NASA will equip the Artemis 1 mission with an iPad to test… Alexa!

Deepak Gupta August 10, 2022
Updated 2022/08/10 at 5:25 PM

NASA is finalizing the launch of the Artemis 1 mission. This will be a flight to take the Space Launch System (SLS) rocket and the Orion spacecraft on an unmanned round trip to the Moon. This is an important test to demonstrate that the space binomial is capable of sending astronauts to our natural satellite in future missions. Despite the importance of everything involved, NASA wants to test other technologies and, for that, it will equip the spacecraft with an iPad to run a virtual assistant… which is not Siri!

Apple’s tablet will be used to help test Amazon’s Alexa voice assistant on Orion.

The Artemis mission is a manned spaceflight program developed by NASA, US commercial spaceflight companies and international partners, with the goal of landing the first woman and the next man on the Moon in 2024. Apollo program that ended in the 1970s.

This new mission goes beyond exploring the lunar soil. NASA and its partners want to prepare what will be the creation of infrastructure to support the future of lunar exploration as well as deep space.

Before the departure of the mission with human beings, the US space agency wants to test all systems so that nothing fails. As such, later this month NASA intends to send the Artemis 1 mission to the Moon to test new technologies, systems and the capabilities of the means involved.

After these tests, the next step will be to launch manned missions from Artemis 2 in 2024. A year later, the space agency plans to send the first woman to step on the surface of the Moon.

Callisto Technology Demonstration

As noted, the Artemis 1 mission is primarily intended to demonstrate the launch of an SLS rocket and test Orion's heat shield during re-entry into Earth's atmosphere. This experience, which to date has received less media coverage, baptized with the name Callistowill demonstrate how consumer technology can integrate with future spacecraft.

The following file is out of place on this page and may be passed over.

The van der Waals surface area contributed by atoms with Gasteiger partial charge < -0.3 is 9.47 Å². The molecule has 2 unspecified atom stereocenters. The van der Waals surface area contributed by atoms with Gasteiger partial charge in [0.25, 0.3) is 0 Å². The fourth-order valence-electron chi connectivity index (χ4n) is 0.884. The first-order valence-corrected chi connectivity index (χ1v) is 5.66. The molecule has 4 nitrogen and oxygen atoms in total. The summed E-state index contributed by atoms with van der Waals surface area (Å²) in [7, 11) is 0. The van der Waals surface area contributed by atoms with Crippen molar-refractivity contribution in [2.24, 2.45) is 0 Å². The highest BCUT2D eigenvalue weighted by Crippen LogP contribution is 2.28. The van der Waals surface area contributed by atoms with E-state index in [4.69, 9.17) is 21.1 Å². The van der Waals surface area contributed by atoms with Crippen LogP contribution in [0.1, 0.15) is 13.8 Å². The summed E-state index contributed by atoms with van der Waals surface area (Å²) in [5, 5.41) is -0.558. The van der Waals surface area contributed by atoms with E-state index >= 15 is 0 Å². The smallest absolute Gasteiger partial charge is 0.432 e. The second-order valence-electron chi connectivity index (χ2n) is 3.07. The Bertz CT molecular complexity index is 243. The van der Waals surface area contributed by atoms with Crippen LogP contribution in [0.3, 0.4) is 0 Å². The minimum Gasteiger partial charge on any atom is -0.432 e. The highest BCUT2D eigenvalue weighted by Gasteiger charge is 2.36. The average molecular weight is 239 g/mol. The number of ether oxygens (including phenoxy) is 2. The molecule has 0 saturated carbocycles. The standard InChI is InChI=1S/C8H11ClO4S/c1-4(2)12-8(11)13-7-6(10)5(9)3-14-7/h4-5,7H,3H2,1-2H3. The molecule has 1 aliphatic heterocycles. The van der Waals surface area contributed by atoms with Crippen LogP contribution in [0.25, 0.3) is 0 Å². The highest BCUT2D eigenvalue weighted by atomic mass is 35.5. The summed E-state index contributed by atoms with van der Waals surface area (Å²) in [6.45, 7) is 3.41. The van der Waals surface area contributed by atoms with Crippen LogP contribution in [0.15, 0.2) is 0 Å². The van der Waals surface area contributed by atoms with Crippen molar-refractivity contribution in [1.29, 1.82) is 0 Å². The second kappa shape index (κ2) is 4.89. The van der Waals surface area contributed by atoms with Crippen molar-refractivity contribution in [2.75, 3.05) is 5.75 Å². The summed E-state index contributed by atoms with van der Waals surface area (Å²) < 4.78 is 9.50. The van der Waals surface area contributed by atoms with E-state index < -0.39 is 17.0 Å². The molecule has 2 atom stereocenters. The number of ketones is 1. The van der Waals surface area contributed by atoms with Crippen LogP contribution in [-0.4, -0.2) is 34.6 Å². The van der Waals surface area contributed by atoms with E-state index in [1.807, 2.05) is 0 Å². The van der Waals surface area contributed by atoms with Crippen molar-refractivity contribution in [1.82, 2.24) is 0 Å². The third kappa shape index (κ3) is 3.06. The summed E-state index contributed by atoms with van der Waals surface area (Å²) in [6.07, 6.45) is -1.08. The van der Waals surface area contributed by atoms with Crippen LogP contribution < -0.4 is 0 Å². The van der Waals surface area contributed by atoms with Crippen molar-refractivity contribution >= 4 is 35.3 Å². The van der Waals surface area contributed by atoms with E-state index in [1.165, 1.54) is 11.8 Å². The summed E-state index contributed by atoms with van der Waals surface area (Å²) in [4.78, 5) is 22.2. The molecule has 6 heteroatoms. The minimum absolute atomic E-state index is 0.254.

To this end, those responsible for the mission will include Amazon's virtual assistant, Alexa and Cisco's WebEx system. The aim is to demonstrate how voice commands could improve the way astronauts live and work in space. Lockheed Martin and NASA are collaborating with Amazon and Cisco on Callisto.

I can envision a future where astronauts can access information about flight status and telemetry - such as spacecraft orientation, water supply levels or battery voltage status, through simple voice commands.

Said Howard Hu, deputy director of the Orion program at NASA's Johnson Space Center.

And where does the iPad come in here?

Testing Alexa aboard a spacecraft orbiting the Moon is more difficult than at home with an Echo speaker connected to the network's Wi-Fi. In fact, who says it is NASA itself, in a post on your blog from the beginning of this year:

The industry-funded payload will be located in Orion's central console and include a tablet that will test Cisco's webex software to stream video and audio from Johnson's Mission Control Center, and custom hardware and software from Lockheed Martin and Amazon that will test Alexa, Amazon's voice-based virtual assistant, to respond to streamed audio. [...]

Traveling in deep space would take too much time for Alexa on Orion to use the Earth-bound cloud, so Callisto will use NASA's Deep Space Network and a local database onboard the spacecraft to communicate with Alexa. and answer.

This test would, of course, be simpler to perform if the astronauts were on board. However, the Orion spacecraft's first voyage to the Moon will not have a human crew. So this is where the iPad comes into play.

Using Cisco's WebEx technology, an Apple iPad will act as the astronaut talking to Alexa. (Technically there will be a realistic dummy to simulate some parameters of an astronaut. it's called moonikin fields).

Artemis logo image on an Apple iPad

NASA explains in detail how this structure will work:

Participants will watch the demo and can ask Alexa a question or send a task command in front of a console with a camera and microphone. Their images and voices will be transmitted from mission control to Orion, where video of the participants will be displayed on the tablet, and the audio will be played from the speaker. Afterwards, Alexa will pick up the audio and respond.

In fact, NASA in the description made on its blog earlier this year does not describe the tablet as being an iPad. said it later when asked about it.

As is well known, there is a long history of Apple products in space, but the Moon is much further away than the International Space Station (ISS). Although SpaceX, at Crew Dragon, has already taken an iPad on board, NASA will be the first to take an Apple device to the Moon.

NASA has scheduled the departure of the Artemis 1 mission for the morning of August 29 with the launch of the SLS and Orion.

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